They’re one step closer.
In a new paper in the Journal of Physical Chemistry Letters, Assistant Professor of Chemistry and Biochemistry Kenneth Hanson and his team have introduced a new strategy for generating more efficient solar cells. The team is composed of post-doctoral researcher Tanmay Banerjee and graduate students Sean Hill and Tristan Dilbeck.
“We’re looking not only for new materials but also new light harvesting processes to make solar cells better,” Hanson said.
Though solar cells have grown in popularity, they are still not widely used by the general public as an energy source due to their high cost and low efficiency. A typical solar cell, at maximum, converts less than 33 percent of light into electricity, so researchers have been working to find ways to surpass this limit and make cells more efficient.
In the past, scientists have put an extra photon upconversion filter before or after the cell to catch the low energy, unused light and convert it into usable, high-energy light. But, Hanson wanted to integrate this process directly into the cell.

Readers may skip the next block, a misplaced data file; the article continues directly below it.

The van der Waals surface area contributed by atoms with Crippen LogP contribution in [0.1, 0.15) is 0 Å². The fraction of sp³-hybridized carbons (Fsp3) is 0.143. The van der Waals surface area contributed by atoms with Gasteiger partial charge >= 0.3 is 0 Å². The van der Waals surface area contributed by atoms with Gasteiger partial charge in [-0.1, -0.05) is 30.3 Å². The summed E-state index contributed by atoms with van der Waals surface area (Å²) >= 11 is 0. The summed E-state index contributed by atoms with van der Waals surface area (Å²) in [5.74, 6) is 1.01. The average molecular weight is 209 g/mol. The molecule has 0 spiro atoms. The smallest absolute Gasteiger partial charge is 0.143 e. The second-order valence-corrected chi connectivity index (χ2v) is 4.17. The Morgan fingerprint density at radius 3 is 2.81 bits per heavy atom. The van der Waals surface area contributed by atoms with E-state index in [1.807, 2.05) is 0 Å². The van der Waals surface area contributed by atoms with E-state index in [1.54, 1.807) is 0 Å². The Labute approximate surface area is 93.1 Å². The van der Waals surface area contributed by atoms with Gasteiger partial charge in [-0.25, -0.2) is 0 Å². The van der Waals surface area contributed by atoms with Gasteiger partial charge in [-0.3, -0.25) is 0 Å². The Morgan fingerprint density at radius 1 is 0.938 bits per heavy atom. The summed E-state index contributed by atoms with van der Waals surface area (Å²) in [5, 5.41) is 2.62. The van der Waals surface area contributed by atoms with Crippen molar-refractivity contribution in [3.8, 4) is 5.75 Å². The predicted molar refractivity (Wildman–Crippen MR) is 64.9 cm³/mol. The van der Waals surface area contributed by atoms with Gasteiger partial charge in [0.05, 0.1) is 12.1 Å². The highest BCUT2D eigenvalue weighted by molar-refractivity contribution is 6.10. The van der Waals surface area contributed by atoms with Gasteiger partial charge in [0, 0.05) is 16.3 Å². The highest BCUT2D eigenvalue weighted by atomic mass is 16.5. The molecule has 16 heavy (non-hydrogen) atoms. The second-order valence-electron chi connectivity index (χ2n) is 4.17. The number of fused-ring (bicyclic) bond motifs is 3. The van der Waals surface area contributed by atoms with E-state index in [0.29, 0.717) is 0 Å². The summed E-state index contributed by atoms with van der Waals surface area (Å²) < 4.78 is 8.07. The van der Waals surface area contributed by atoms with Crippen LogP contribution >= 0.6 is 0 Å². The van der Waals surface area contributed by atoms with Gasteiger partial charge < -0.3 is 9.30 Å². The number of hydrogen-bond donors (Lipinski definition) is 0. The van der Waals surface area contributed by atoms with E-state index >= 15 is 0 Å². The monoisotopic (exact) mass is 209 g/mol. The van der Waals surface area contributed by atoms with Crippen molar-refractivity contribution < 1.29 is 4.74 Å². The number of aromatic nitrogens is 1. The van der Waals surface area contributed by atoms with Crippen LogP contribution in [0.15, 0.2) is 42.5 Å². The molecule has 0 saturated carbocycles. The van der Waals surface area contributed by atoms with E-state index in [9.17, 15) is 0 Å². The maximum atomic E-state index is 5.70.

The researchers were able to do that by using self-assembly. Through a soaking procedure, they assembled two molecules, an acceptor and sensitizer, on a surface. Once assembled, these molecules work in concert to perform photon upconverion, combining two low energy, green photons to generate a higher energy, blue photon, which can then be used to generate electricity.
Using this process in an optimized solar cell can increase the maximum efficiency from 33 percent to more than 45 percent. The team is also confident they can generate even better numbers in the future.
“It’s definitely a stepping stone toward making more
,” Hanson said. “Our current work demonstrates a feasible method.”
Scientists worldwide have been working on how to make more efficient solar cells through a variety of mechanisms and different materials. The solar market has grown considerably over the past few years, and as emphasis on clean energy grows, more resources will likely be devoted to creating better solar options.
The Latest on: Efficient Solar Cells
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The Latest on: Efficient Solar Cells
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